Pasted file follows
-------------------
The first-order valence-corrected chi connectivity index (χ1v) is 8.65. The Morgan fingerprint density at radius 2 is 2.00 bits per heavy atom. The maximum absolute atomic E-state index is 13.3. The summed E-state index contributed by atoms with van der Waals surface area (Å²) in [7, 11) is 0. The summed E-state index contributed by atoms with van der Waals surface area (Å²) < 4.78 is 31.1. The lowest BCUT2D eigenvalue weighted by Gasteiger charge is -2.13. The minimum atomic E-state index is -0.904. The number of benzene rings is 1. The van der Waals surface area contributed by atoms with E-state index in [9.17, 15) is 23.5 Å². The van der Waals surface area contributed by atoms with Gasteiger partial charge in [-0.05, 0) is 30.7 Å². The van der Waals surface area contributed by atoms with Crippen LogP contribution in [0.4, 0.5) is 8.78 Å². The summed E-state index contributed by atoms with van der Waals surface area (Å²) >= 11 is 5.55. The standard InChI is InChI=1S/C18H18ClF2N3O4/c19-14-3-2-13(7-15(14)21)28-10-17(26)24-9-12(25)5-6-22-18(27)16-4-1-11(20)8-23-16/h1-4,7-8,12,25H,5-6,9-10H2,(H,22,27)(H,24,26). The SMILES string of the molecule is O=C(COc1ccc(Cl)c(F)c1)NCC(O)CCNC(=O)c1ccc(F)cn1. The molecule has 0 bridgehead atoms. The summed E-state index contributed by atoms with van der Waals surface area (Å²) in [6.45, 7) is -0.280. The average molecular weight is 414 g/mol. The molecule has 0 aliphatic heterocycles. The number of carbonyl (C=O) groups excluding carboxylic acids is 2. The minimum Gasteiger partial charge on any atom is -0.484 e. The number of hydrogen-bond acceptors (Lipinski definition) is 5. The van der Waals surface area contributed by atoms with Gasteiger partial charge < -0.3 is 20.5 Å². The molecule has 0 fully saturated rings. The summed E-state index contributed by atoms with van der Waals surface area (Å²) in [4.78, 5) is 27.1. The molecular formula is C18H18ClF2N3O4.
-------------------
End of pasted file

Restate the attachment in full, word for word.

The first-order valence-corrected chi connectivity index (χ1v) is 8.65. The Morgan fingerprint density at radius 2 is 2.00 bits per heavy atom. The maximum absolute atomic E-state index is 13.3. The summed E-state index contributed by atoms with van der Waals surface area (Å²) in [7, 11) is 0. The summed E-state index contributed by atoms with van der Waals surface area (Å²) < 4.78 is 31.1. The lowest BCUT2D eigenvalue weighted by Gasteiger charge is -2.13. The minimum atomic E-state index is -0.904. The number of benzene rings is 1. The van der Waals surface area contributed by atoms with E-state index in [9.17, 15) is 23.5 Å². The van der Waals surface area contributed by atoms with Gasteiger partial charge in [-0.05, 0) is 30.7 Å². The van der Waals surface area contributed by atoms with Crippen LogP contribution in [0.4, 0.5) is 8.78 Å². The summed E-state index contributed by atoms with van der Waals surface area (Å²) >= 11 is 5.55. The standard InChI is InChI=1S/C18H18ClF2N3O4/c19-14-3-2-13(7-15(14)21)28-10-17(26)24-9-12(25)5-6-22-18(27)16-4-1-11(20)8-23-16/h1-4,7-8,12,25H,5-6,9-10H2,(H,22,27)(H,24,26). The SMILES string of the molecule is O=C(COc1ccc(Cl)c(F)c1)NCC(O)CCNC(=O)c1ccc(F)cn1. The molecule has 0 bridgehead atoms. The summed E-state index contributed by atoms with van der Waals surface area (Å²) in [6.45, 7) is -0.280. The average molecular weight is 414 g/mol. The molecule has 0 aliphatic heterocycles. The number of carbonyl (C=O) groups excluding carboxylic acids is 2. The minimum Gasteiger partial charge on any atom is -0.484 e. The number of hydrogen-bond acceptors (Lipinski definition) is 5. The van der Waals surface area contributed by atoms with Gasteiger partial charge < -0.3 is 20.5 Å². The molecule has 0 fully saturated rings. The summed E-state index contributed by atoms with van der Waals surface area (Å²) in [4.78, 5) is 27.1. The molecular formula is C18H18ClF2N3O4.